Introduction to the Firewall
Currently, security threats on the Internet fall into the following types:
- Illegal use: Unauthorized users or users with illegal authority access network resources. For example, an attacker accesses network resources by using the accounts and passwords of authorized users.
- Denial of Service: A server prohibits authorized users to access network resources. For example, an attacker continuously sends echo-request or connection request packets to a server by using many packets or malformed packets. The server then becomes overloaded and cannot process packets from authorized users.
- Information theft: An attacker does not directly intrude the target system. Instead, it intercepts important data on the network.
- Data modification: An attacker chooses system data or messages to modify, delete, delay, and re-order, or adds pseudo messages to destroy data consistency.
The security system is to set up a line of defense between the internal and external networks so that attacks from external network are prevented. The firewall is the line of defense.
The firewalls are classified into packet filtering firewall, proxy firewall, and stateful firewall. The SPU supports packet filtering firewall and stateful firewall.
Functions of the Firewall
In a building, a firewall is designed to prevent fire from spreading across one place to the other places. Similarly, a firewall on the network prevents hazards on the Internet from spreading to the internal network.
Located at the network boundary, a firewall prevents unauthorized access to the protected network and allows the internal users to securely access the Web service across the Internet or send and receive emails.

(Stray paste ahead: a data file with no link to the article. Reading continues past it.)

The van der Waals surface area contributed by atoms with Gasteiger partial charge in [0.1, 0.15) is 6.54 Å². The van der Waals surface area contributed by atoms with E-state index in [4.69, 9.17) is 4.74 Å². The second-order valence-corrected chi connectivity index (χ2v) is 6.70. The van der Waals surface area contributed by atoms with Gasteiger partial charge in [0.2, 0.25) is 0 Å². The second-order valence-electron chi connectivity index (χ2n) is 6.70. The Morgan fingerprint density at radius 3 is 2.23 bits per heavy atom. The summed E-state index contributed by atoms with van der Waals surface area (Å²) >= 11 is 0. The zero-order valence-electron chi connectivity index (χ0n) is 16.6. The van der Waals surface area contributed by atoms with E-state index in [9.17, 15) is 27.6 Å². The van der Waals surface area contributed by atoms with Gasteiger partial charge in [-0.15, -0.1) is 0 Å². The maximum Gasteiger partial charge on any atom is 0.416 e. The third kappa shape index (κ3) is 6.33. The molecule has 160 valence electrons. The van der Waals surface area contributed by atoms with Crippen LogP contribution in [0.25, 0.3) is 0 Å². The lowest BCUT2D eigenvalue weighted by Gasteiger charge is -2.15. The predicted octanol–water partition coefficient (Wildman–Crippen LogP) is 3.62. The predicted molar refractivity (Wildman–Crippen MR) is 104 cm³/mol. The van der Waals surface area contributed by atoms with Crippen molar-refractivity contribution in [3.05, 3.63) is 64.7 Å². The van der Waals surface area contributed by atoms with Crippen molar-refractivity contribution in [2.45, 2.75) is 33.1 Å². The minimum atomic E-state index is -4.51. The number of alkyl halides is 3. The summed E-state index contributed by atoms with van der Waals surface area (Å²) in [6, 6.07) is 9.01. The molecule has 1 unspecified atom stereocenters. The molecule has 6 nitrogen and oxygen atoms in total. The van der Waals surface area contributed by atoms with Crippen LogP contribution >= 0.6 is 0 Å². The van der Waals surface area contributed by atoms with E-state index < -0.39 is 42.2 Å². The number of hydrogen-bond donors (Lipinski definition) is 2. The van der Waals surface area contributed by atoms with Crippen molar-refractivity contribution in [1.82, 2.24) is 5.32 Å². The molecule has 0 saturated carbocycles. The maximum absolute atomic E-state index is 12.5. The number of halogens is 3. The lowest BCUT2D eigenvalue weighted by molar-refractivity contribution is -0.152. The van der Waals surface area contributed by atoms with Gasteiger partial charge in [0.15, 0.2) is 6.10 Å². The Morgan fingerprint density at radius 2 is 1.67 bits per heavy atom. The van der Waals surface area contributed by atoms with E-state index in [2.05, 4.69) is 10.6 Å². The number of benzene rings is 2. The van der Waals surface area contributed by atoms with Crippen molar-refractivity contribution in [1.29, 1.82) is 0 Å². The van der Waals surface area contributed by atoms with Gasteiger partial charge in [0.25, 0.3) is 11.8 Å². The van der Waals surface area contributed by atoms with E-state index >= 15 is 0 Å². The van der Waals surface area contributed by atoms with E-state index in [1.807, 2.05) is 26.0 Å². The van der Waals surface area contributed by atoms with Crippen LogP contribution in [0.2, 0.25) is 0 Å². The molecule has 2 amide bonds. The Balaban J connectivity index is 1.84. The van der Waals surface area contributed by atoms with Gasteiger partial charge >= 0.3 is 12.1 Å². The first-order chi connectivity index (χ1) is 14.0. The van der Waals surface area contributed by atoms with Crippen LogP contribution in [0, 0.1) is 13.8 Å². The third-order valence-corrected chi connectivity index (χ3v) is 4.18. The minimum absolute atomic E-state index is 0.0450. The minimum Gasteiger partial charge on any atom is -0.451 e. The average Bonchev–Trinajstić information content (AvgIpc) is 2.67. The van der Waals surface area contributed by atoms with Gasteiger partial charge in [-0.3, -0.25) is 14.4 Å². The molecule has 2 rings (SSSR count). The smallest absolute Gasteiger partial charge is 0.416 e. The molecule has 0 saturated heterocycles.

Both the packets from the Internet to the internal network and the packets from the internal network to the Internet pass through the firewall; therefore, the firewall is a guard that can discard the undesired packets. Figure 1 illustrates the functions of a firewall.
In addition to connecting the private network to the Internet, the firewall can also be used to protect the mainframes and key resources (like data) on the internal network. The firewall filters the access to the protected data, even the internal access to the data.
The firewall also serves as an authority control gateway to restrict the access to the Internet, for example, it allows the specified internal users to access the Internet. The modern firewalls also provide other functions, such as identity authentication and security processing (packet encryption).
Limitations of the Firewall
The firewall has the following limitations:
- The firewall cannot prevent the attacks initiated by the internal network.
- The efficiency of the firewall depends on the quantity of rules configured on the firewall. When the number of configured rules increases, the efficiency of the firewall decreases.